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Beneath the Sidewalks of New York
Crystal Abney & Annie Hairston

In the year 2000, New York's subway system will celebrate its centennial. The place to go to see how the world's most famous underground railway got its start and evolved into a system that carries 3.5 million passengers a day is the New York Transit Museum in Brooklyn. Our guide for the day was Matthew Brennesholtz, who's been riding New York subways since childhood.Matthew Brennesholtz

The Transit Museum is housed appropriately in a real 1930s subway station that's no longer in use. Annie Hairston welcomed us from the reception desk that used to be the token booth. She told us the museum was founded twenty years ago and just recently came under the aegis of the Metropolitan Transit Authority. The new connection will give the museum more support, she said.

On the first level is a display of turnstiles dating back to the subway's youth and a new display called "Steel, Stone and Backbone," which shows how the network was built by 30,000 workers drawn from New York's immigrant communities.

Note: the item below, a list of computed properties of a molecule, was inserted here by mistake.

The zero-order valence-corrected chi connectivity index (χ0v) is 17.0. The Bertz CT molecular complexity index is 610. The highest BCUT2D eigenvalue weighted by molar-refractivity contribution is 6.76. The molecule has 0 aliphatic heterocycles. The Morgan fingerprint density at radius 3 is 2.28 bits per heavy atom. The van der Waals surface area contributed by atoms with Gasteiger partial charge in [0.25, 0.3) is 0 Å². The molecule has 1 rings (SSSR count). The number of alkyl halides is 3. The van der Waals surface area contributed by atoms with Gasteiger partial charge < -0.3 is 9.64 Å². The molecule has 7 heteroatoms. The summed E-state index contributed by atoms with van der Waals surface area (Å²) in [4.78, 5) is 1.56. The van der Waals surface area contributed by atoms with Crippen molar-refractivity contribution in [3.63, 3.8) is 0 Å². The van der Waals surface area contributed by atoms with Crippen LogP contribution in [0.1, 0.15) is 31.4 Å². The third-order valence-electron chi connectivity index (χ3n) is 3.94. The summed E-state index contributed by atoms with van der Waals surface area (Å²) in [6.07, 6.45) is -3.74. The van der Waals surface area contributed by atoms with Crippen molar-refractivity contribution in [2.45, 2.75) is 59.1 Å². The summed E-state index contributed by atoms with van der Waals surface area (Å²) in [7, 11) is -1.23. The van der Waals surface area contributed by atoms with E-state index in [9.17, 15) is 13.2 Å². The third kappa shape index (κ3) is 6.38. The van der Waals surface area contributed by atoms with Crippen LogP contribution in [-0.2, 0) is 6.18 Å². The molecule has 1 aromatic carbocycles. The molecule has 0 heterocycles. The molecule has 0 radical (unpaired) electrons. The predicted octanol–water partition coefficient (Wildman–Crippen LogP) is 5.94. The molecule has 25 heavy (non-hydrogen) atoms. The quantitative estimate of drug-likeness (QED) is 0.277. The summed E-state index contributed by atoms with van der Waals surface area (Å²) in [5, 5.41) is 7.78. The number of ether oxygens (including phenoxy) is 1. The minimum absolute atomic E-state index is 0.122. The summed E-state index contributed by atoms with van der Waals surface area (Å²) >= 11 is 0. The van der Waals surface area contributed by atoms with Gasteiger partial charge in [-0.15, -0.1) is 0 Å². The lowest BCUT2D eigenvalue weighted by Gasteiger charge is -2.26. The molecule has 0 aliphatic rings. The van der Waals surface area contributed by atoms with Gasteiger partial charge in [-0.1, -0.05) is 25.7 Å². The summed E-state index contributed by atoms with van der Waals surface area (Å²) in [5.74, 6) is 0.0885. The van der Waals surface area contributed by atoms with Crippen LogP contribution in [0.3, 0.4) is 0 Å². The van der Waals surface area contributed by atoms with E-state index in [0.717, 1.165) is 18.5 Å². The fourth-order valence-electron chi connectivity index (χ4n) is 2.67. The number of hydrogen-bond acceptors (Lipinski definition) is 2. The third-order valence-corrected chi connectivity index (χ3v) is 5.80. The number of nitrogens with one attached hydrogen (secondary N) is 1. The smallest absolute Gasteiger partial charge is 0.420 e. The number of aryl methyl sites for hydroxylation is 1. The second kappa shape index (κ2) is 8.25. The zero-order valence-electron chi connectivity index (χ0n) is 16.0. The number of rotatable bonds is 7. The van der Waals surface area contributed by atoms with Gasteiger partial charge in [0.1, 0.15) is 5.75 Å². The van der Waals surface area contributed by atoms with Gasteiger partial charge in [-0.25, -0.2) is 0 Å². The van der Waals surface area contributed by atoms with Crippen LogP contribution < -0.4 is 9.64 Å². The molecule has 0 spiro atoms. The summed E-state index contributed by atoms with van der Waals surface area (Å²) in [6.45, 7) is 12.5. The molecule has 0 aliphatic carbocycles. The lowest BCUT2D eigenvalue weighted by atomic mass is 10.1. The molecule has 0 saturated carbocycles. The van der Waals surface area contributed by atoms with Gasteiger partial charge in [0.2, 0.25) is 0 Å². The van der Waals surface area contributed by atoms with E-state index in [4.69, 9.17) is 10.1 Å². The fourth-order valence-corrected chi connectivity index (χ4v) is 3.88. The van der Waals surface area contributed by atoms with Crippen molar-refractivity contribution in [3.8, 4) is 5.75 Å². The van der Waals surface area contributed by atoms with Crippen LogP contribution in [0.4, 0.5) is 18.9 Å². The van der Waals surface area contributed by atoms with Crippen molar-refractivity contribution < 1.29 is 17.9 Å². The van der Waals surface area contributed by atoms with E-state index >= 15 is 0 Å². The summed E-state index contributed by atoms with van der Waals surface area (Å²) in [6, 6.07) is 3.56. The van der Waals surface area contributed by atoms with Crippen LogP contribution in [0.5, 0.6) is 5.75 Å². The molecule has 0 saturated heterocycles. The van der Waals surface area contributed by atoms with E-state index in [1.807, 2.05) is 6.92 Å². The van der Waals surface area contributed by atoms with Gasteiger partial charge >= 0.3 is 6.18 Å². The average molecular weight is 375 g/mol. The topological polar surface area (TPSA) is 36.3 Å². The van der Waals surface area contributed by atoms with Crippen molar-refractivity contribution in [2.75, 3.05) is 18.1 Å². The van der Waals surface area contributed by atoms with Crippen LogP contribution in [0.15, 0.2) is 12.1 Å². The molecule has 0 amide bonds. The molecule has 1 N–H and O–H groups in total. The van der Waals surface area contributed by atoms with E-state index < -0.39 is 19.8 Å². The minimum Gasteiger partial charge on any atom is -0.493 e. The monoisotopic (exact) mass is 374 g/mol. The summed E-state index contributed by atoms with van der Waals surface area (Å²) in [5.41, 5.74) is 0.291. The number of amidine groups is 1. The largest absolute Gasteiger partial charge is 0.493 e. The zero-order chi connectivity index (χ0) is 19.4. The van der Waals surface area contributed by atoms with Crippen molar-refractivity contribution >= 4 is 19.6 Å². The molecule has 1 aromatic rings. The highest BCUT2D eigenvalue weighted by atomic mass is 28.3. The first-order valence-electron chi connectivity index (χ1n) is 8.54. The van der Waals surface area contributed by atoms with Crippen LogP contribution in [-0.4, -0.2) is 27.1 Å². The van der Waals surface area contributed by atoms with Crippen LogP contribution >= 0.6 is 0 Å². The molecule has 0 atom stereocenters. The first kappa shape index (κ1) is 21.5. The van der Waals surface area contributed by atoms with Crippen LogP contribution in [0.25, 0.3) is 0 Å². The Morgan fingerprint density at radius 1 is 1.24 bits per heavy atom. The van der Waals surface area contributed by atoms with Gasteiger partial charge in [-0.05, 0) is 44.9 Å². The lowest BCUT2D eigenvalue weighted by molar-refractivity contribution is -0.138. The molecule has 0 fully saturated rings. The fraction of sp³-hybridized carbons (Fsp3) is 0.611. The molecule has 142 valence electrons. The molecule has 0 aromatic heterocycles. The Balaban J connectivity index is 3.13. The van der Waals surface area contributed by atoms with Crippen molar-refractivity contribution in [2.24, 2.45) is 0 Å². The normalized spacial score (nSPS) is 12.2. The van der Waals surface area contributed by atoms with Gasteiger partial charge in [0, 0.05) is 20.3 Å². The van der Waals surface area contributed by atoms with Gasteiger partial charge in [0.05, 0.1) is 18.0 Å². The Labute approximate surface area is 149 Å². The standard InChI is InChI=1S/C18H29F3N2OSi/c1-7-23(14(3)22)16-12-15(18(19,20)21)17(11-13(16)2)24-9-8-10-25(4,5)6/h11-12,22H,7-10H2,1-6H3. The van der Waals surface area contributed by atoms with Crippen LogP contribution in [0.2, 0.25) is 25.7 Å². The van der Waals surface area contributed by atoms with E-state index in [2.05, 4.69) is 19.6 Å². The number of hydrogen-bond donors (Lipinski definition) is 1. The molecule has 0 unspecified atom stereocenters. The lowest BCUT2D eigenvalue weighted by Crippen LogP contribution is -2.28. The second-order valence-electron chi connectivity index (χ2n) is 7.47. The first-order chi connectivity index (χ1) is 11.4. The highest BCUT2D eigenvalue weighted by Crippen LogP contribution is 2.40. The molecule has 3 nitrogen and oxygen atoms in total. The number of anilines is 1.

New York City Subway Trains
New York City Subway Trains: 12 Classic Punch-and-Build Trains
, by the New York Transit Museum

We descended to the lower level, where the evolution of subway cars is illustrated with examples from every decade. Early cars with incandescent lighting and wicker upholstery gave way to units with molded plastic seats and 'germicidal lighting' in the sixties. The lights, which were supposed to sterilize the unhealthy air in the tunnels, were removed when it was learned that overexposure to the light itself was a health hazard.

The museum also has trolleys, buses, and displays of tickets and tokens. The gift shop sells jewely made of subway artifacts along with books, t-shirts and mementos for train lovers. We talked to Crystal Abney, the museum's property protection agent, before we left. One of her more challenging tasks is to make sure souvenir hounds get their memorabilia from the gift shop, and not from the trains themselves.

We left the museum through a turnstile used in the 1930s and emerged into a sunny day in Brooklyn with new appreciation for New York's underground wonder.


New York Transit Museum
Mailing address: 130 Livingston Street, 9th Floor, Box E
Brooklyn, New York
(718) 243-8601

Visit the MTA's Web site at

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